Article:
Saturday, May 30, 2015

What not to tell your employees during a weather emergency

Everybody has stories about last week's devastating floods, so here's one worth sharing. This is an actual text message that a local employer sent out to staff via an alert system Tuesday morning:
I'm aware that many of you are having weather related issues and it's affecting your ability to get to work on time. The most critical thing is your safety. If you can make it safely, please come to work. I would expect late arrivals for many. Otherwise I understand if you need an unscheduled vacation day.
I am obviously not going to identify the employer who sent this text or reveal how I learned about it. I just felt that this utterly tone-deaf message was worth sharing as an example of how not to manage one's employees in the event of a crisis.

Let's recap: Houston just experienced its most significant weather event since Hurricane Ike, with some parts of the city receiving over ten inches of rain in a matter of a few hours. Streets and freeways are flooded. METRO has suspended public transportation services, and HISD and other school districts have cancelled classes. Local elected officials have urged people to stay home.

Yet the folks who work for this particular employer are being told that they either need to show up to work or use a vacation day, i.e., one of those relatively scarce days that people like to use for, well, actual vacations.

Maybe this particular employer does not have the means to compensate absences caused by bad weather. And it is worth noting that at least these employees will be paid, even if it's through vacation time; there are a lot of hourly-wage workers who couldn't make it into work last Tuesday and won't receive any wages at all for that day.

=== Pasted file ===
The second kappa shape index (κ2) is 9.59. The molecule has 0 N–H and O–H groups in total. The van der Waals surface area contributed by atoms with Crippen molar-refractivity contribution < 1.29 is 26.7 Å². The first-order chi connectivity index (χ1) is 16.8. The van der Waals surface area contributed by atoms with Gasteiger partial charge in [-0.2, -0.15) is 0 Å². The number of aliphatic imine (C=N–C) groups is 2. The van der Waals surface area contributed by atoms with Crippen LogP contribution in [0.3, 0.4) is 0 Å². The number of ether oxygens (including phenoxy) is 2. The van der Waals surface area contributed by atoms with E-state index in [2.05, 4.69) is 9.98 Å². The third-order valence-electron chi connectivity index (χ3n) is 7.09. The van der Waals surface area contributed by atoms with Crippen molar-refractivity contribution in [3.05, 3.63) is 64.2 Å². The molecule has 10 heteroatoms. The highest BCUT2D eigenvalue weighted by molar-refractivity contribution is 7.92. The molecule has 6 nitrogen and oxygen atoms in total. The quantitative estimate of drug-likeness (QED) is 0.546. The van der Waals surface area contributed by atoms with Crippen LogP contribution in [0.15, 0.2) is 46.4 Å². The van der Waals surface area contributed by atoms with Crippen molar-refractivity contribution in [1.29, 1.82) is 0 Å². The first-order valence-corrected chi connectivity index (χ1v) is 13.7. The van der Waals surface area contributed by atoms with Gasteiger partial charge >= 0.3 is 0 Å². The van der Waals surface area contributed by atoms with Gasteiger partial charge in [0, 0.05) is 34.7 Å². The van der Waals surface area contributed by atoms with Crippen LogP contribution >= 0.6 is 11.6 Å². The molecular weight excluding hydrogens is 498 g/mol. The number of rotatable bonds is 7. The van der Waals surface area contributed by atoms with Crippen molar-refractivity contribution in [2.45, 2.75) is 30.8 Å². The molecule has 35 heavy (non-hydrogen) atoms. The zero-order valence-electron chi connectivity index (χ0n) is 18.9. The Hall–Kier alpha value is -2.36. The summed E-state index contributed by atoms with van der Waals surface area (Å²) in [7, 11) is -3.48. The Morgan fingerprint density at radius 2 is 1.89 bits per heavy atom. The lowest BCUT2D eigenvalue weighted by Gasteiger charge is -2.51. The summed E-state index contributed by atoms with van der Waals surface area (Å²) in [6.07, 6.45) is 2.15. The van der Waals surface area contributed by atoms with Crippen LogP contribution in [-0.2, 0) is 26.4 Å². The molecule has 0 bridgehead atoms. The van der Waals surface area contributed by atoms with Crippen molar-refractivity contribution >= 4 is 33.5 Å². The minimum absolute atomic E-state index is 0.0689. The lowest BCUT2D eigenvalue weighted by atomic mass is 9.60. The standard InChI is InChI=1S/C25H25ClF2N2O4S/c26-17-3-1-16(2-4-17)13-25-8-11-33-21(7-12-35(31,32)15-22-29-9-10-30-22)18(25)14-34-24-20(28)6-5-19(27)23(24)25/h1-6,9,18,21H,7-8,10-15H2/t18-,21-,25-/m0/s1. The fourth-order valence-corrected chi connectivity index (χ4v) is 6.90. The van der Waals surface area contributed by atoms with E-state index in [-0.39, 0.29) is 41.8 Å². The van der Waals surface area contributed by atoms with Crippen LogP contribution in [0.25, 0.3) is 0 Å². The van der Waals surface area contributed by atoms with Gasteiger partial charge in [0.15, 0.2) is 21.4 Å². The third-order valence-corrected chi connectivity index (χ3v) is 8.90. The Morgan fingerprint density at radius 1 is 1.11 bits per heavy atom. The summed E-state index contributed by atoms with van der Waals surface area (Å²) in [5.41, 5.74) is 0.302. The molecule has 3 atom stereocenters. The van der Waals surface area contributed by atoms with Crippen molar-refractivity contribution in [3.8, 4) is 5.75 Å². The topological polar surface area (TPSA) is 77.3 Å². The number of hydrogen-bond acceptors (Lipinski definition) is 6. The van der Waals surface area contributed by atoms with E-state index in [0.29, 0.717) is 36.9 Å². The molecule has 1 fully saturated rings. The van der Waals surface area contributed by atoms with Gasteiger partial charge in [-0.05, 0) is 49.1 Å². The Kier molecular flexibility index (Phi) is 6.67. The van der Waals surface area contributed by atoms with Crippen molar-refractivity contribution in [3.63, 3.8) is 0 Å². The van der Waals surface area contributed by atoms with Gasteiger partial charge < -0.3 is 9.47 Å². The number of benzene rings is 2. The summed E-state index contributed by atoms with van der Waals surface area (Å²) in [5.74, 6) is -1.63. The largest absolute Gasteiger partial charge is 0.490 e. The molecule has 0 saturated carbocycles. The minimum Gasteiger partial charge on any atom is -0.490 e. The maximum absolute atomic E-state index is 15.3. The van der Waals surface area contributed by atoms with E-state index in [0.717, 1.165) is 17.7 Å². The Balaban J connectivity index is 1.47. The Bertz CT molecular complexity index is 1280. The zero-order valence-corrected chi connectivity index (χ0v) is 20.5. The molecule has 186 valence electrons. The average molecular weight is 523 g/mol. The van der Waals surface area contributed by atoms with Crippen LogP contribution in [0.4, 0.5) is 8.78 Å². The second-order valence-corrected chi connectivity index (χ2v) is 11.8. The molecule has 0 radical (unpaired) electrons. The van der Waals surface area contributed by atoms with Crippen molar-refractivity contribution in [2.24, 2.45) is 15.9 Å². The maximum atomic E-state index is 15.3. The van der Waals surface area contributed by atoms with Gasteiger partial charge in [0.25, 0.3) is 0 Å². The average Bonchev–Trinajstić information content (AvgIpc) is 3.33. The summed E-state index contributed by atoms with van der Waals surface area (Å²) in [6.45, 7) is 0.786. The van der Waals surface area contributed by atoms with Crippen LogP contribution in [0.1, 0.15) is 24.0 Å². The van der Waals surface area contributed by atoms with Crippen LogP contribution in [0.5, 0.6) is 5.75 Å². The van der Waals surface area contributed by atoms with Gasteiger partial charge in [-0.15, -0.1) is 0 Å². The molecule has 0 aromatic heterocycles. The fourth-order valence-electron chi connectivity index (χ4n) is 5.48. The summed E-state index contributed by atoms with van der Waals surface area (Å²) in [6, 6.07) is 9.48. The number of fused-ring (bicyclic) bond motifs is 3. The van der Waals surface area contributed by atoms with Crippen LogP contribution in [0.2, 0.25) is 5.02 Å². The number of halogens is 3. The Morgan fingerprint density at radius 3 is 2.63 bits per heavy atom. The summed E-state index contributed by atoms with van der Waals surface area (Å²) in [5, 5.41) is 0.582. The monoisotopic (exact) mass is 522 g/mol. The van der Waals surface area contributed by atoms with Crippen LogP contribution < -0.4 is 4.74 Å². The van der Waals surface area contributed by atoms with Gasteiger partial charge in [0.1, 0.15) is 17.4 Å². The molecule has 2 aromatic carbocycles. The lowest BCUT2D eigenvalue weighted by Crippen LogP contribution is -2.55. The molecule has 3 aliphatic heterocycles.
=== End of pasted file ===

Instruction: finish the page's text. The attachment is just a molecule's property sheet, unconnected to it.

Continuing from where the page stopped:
But all that misses the point, which is the astonishing insensitivity of this message. Whomever wrote it not only seemed to have no empathy towards the plight of his or her employees (boilerplate blather about "safety" aside), but even managed to make the situation about him or herself: "I would expect" people to arrive late; "I understand" if people have to take a vacation day because the kids are at home, the buses aren't running and the mayor told people to stay off the streets.

And that's just for the folks who are otherwise safe at home. Imagine if you were standing in foot-deep water inside your home, or had to abandon your car in high water, and you received that text!

Instead of sending out such an uncompassionate message, why not at least acknowledge the situation at hand (flooded freeways, kids home from school, no local or park-and-ride buses) and express hope that nobody suffered any loss? Why not suggest that people try to work from home, if they're able to do so? And why mention anything about using an "unscheduled vacation day" at all? Just say something like "we will determine how to address your timesheet tomorrow" and leave it there.

Unfortunately, this is just another example of the fact that just because somebody is in a management position doesn't necessarily mean that they know how to "manage."

Oh, and one more thing about this text: it was sent at 7:55 in the morning.

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